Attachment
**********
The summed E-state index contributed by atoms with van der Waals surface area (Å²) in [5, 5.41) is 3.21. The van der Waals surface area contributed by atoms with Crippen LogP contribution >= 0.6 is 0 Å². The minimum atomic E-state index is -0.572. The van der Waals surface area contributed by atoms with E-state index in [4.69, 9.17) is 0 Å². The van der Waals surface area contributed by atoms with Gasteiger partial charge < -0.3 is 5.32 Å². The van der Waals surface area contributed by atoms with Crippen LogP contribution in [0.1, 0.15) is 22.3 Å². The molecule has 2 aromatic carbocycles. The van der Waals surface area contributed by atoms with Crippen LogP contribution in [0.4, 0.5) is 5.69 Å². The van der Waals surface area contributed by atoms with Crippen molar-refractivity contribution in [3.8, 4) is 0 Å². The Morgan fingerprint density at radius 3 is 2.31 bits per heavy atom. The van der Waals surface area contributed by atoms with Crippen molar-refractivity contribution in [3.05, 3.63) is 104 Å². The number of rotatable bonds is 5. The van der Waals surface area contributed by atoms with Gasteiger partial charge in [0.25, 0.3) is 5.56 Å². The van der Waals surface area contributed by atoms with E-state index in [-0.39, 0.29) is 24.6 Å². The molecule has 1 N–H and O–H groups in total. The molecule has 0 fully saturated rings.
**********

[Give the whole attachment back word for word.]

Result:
The summed E-state index contributed by atoms with van der Waals surface area (Å²) in [5, 5.41) is 3.21. The van der Waals surface area contributed by atoms with Crippen LogP contribution >= 0.6 is 0 Å². The minimum atomic E-state index is -0.572. The van der Waals surface area contributed by atoms with E-state index in [4.69, 9.17) is 0 Å². The van der Waals surface area contributed by atoms with Gasteiger partial charge < -0.3 is 5.32 Å². The van der Waals surface area contributed by atoms with Crippen LogP contribution in [0.1, 0.15) is 22.3 Å². The molecule has 2 aromatic carbocycles. The van der Waals surface area contributed by atoms with Crippen LogP contribution in [0.4, 0.5) is 5.69 Å². The van der Waals surface area contributed by atoms with Crippen molar-refractivity contribution in [3.8, 4) is 0 Å². The Morgan fingerprint density at radius 3 is 2.31 bits per heavy atom. The van der Waals surface area contributed by atoms with Crippen molar-refractivity contribution in [3.05, 3.63) is 104 Å². The number of rotatable bonds is 5. The van der Waals surface area contributed by atoms with Gasteiger partial charge in [0.25, 0.3) is 5.56 Å². The van der Waals surface area contributed by atoms with E-state index in [-0.39, 0.29) is 24.6 Å². The molecule has 1 N–H and O–H groups in total. The molecule has 0 fully saturated rings.